Speaking truth to power requires the courage of your convictions and, in Nooshin Behroyan’s case, she is speaking truth to power companies. Six and a half years ago, having successfully executed a number of engineering projects and advanced to a management role, she realized that many oil and gas operators were not tracking their methane footprint, whether it was through an approved project or the result of fugitive emissions, such as a leak. She proposed a plan to California utility executives, asking them to calculate exactly what their annual losses would be on any kind of project or any type of incident.
Behroyan is succinct: “We’re dealing with a finite element. We don’t have these sources of energy forever so we might as well start being more efficient.” After being told to put it on the pitch deck, she presented her plan and requested approximately $40 million in program funding. “They approved me for $36 million and that’s how PAXON was incorporated,” she says smiling. (Fun fact: PAXON is named after Behroyan’s favorite brand of chocolates, a treat she grew up eating as a child in Iran.)
Pursuing A Vision
A 32-year old single mother of two when she founded PAXON Energy & Infrastructure Services, it wasn’t enough that she was a well-recognized engineer. She knew that in order to secure contracts, she would need to attract companies that were seeking to spend a certain percentage of their budgets with women and minority owned businesses. She spent that first year procuring the certifications she needed and implementing safety procedures and training protocols.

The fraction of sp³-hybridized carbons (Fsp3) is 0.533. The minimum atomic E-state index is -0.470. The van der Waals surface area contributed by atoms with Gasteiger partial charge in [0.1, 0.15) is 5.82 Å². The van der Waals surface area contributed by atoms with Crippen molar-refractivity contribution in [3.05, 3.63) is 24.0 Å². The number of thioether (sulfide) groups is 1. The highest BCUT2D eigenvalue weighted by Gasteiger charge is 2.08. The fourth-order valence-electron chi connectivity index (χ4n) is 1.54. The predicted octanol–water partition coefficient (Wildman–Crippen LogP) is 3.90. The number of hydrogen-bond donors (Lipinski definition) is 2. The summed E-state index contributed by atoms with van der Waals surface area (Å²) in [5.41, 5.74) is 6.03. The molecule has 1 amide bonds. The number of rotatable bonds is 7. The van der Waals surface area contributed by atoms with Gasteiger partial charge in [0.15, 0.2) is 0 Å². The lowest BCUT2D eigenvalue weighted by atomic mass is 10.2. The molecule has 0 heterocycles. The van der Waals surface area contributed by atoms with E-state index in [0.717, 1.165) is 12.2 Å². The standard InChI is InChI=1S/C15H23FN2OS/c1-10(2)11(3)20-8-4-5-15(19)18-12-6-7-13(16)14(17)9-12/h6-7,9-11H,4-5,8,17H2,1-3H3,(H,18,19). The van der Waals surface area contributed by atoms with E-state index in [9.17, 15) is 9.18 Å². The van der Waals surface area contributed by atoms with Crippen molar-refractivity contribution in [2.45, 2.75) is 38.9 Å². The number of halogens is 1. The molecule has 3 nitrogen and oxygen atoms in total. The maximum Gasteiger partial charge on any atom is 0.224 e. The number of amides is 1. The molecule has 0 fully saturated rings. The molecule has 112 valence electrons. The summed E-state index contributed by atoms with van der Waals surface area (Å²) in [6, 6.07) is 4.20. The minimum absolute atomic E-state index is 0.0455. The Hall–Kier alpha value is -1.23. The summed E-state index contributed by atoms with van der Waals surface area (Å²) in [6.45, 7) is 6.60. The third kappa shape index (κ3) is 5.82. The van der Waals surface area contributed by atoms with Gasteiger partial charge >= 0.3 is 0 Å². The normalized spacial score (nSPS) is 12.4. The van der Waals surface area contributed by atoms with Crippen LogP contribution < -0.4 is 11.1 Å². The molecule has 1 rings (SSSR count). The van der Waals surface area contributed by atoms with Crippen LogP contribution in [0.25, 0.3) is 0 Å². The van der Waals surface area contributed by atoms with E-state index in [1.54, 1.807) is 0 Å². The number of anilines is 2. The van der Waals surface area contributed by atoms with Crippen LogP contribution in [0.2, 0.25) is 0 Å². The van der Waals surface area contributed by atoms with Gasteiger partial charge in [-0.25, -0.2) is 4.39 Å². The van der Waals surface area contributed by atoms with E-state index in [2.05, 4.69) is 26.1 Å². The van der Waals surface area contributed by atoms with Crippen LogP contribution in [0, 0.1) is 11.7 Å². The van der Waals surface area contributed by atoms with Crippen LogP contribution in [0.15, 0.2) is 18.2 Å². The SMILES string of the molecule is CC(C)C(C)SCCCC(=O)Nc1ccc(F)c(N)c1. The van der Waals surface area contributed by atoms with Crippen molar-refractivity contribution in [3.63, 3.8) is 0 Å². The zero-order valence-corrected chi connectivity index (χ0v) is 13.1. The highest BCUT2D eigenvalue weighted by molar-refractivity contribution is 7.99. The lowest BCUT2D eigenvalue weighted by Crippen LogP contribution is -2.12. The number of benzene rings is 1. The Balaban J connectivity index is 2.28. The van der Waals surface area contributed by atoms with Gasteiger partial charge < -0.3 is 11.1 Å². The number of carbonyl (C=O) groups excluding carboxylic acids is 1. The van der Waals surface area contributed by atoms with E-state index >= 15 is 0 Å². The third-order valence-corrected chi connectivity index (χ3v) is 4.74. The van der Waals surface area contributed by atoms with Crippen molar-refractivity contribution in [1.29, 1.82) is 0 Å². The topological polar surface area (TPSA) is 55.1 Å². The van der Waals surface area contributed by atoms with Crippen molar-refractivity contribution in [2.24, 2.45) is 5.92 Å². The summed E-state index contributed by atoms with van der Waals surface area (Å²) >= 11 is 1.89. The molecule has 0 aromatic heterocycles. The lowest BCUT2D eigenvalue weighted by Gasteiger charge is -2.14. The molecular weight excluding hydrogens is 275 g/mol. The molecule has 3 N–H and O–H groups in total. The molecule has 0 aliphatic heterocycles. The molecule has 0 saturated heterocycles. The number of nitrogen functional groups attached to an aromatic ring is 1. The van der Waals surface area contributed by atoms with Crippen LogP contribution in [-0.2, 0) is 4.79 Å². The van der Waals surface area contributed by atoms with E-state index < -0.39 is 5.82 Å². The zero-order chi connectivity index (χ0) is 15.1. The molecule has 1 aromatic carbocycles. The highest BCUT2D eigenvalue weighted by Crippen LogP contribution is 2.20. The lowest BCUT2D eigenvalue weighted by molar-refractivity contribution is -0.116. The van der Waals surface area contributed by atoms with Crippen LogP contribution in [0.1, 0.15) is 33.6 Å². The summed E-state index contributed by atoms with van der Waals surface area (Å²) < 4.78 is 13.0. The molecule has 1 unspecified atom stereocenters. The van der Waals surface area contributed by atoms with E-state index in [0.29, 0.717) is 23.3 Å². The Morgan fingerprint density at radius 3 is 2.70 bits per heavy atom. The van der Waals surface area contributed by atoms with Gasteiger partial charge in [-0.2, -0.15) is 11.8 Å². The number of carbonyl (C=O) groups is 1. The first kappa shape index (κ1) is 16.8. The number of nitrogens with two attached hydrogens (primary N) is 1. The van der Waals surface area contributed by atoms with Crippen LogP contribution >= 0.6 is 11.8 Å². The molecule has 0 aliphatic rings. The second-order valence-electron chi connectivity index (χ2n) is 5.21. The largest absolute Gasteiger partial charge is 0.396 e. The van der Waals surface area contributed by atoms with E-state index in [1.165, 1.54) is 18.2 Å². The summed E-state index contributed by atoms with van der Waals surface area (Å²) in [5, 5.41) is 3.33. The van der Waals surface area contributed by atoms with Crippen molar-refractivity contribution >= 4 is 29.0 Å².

While it may sound like PAXON was an overnight success, six months into that first project, Behroyan lost the contract. A major company convinced the client that Behroyan was only one person and that PAXON wasn’t big enough to handle the job, in comparison with its staff of engineers and environmentalists.
“They had no idea what the vision was and where I was going with it. Within a month and a half to two months of losing the project, I reverse engineered it,” Behroyan says matter-of-factly. “I realized that if we were to report how much methane each operator was releasing into the atmosphere, they could have come under compliance or a regulation. In working with a few leading engineers of PAXON, we pursued technologies that actually recovered those methane emissions at the job site.”
Triple Bottom Line
“We call it “methane recovery” because the main component of natural gas is methane.” As Behroyan explains, the pipeline is taken out of service. Rather than releasing – or flaring – the gas, there is a starting point where the equipment is hooked up to the pipeline and begins receiving and condensing the gas, which is then compressed and recompressed into the system at a point farther down the pipeline. The whole process happens on the job site, takes about the same amount of time if it were to be vented, and is as cost effective. Of critical importance is the fact that it eliminates exposure at the job site, as well as the risk of ignition happening in the community, as natural gas pipelines are buried underground everywhere – including in residential and commercial areas. (In the U.S., 811 is the national “call before you dig” number to inform consumers where utility lines are buried.)
“Because it’s condensed and recompressed into the system, the material – the fuel – may be considered renewable energy by some,” says Behroyan. This means it qualifies for a carbon credit on the client’s side and PAXON receives the tax credit. “It’s called a research and development (R&D) credit because you completely change the procedural way of doing things,” she explains. “It’s one of those instances where it’s a triple bottom line: The environment benefits, there’s a social benefit because you’re no longer exposing people at the job site or within the community, and it’s very profitable.”